Puny school district may step up to monkey-trial plate
A news article said,
Weed, Calif. --
Butteville Union Elementary School District trustees, as well as school administrators, are considering adding “intelligent design” to the school’s seventh-grade science curriculum.
In a discussion on an information/action agenda item, “Evolution versus Intelligent Design Taught in the Classroom,” during the district’s board meeting last Wednesday, trustees agreed to seek legal counsel regarding the issue.
“I think this will be a big issue in the Supreme Court before long,” said board president Stephen Darger, a practicing attorney and former police officer. “Maybe it will be with this school.”
It is a rural school district with just one elementary school with only 152 students in grades K-8 and just 9 full-time classroom teachers.
As the saying goes, if you have to ask the price, you can't afford it, but the school district is not even asking the price of a monkey trial, because school funds could not be used to fund legal counsel:
Hart also reported that he has been in contact with an attorney from Redding and suggested that board members seek advise (sic) as to legal ramifications. It was also reported that school funds could not fund either legal counsel or the proposed program.
Of course, the school district could probably get pro bono legal representation, but there would also be the risk of an award of attorney fees to the plaintiffs. Maybe being so poor is an advantage -- the school district may be too poor to be worth a lawsuit by the ACLU et al.. You can't squeeze blood out of a turnip.
The article says,
School principal and superintendent Cynthia McConnell reported that teachers would not be legally required to teach intelligent design, or anything other than state education requirements.
Here are some options for the school district:
(1) Make the curriculum addition "lawsuit-proof" by calling it "strengths and weaknesses" or "teach the controversy" instead of "intelligent design."
(2) Just add an evolution disclaimer, which is much easier to defend than actually teaching criticisms of Darwinism. Two decisions against evolution disclaimers, Selman v. Cobb County and Freiler v. Tangipahoa Parish, came close to being overturned.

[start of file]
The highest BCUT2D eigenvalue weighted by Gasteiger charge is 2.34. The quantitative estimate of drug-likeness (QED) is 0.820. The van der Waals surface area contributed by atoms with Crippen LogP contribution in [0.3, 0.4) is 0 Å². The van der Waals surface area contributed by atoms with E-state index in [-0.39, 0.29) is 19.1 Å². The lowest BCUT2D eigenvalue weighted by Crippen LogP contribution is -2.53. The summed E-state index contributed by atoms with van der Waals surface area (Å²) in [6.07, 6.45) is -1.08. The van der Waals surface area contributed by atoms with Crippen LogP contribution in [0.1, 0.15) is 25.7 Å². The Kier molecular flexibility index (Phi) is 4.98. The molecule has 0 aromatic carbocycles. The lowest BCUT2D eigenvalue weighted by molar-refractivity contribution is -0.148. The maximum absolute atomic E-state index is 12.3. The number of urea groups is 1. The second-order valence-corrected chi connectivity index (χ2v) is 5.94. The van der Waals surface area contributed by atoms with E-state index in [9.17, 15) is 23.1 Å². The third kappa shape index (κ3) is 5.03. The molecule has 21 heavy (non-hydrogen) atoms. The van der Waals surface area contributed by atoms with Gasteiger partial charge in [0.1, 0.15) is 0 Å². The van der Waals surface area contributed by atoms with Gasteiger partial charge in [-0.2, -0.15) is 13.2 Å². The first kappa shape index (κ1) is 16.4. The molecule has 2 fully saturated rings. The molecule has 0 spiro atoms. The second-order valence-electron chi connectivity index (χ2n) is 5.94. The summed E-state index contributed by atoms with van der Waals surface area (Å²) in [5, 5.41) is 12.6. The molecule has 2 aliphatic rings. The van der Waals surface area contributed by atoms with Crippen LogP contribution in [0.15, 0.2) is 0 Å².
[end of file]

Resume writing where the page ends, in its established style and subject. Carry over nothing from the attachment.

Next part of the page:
A lot of people are hungry for another public school monkey trial that would hopefully overturn or counteract the infamous Kitzmiller v. Dover decision, which has been used for more than 2½ years to browbeat critics of Darwinism, even though it is just an unappealed decision of a single crackpot judge who said in a commencement speech that organized religions are not "true" religions and who copied the opinion's ~ 6000-word ID-as-science section nearly verbatim from the ACLU's opening post-trial brief. IMO the reason why no new monkey-trial lawsuits have been filed in the 2½+ years since the Dover decision is that school districts and legislatures have learned how to "lawsuit-proof" criticisms of evolution in the public schools.
One of my posts here has recommendations for monkey-trial defendants. This blog also has lots of other posts with information and ideas that could be useful to monkey-trial defendants -- just see appropriate post labels in the sidebar.
BTW, there are some errors in the news article. The article said,
. . .two rural California public high schools contended that the Pennsylvania ruling by Judge John E. Jones, an appointee of President Bush, opened the door to the possibility of teaching intelligent design in philosophy or religion classes.
But the new strategy was immediately struck down when a high school in Lebec, Calif., a rural town north of Los Angeles, terminated one such course as part of a court settlement involving 11 law suits. As a result, a hearing scheduled before a federal judge in upcoming days was cancelled.
In a similar case just days later Frazier Mountain High, a rural school district outside of Fresno, with pressure from lawsuits and Americans United, settled the issue with the agreement to halt its intelligent design course and to never again offer a class that promotes creationism.
There was only one lawsuit, Hurst v. Newman, which had 11 plaintiffs (that's probably where the number "11' came from). Lebec and Frazier Mountain High School are both in the El Tejon Unified School District just north of Los Angeles County, in the southern end of Kern County.
Also, it's Edwards v. Aguillard, not Aguillar.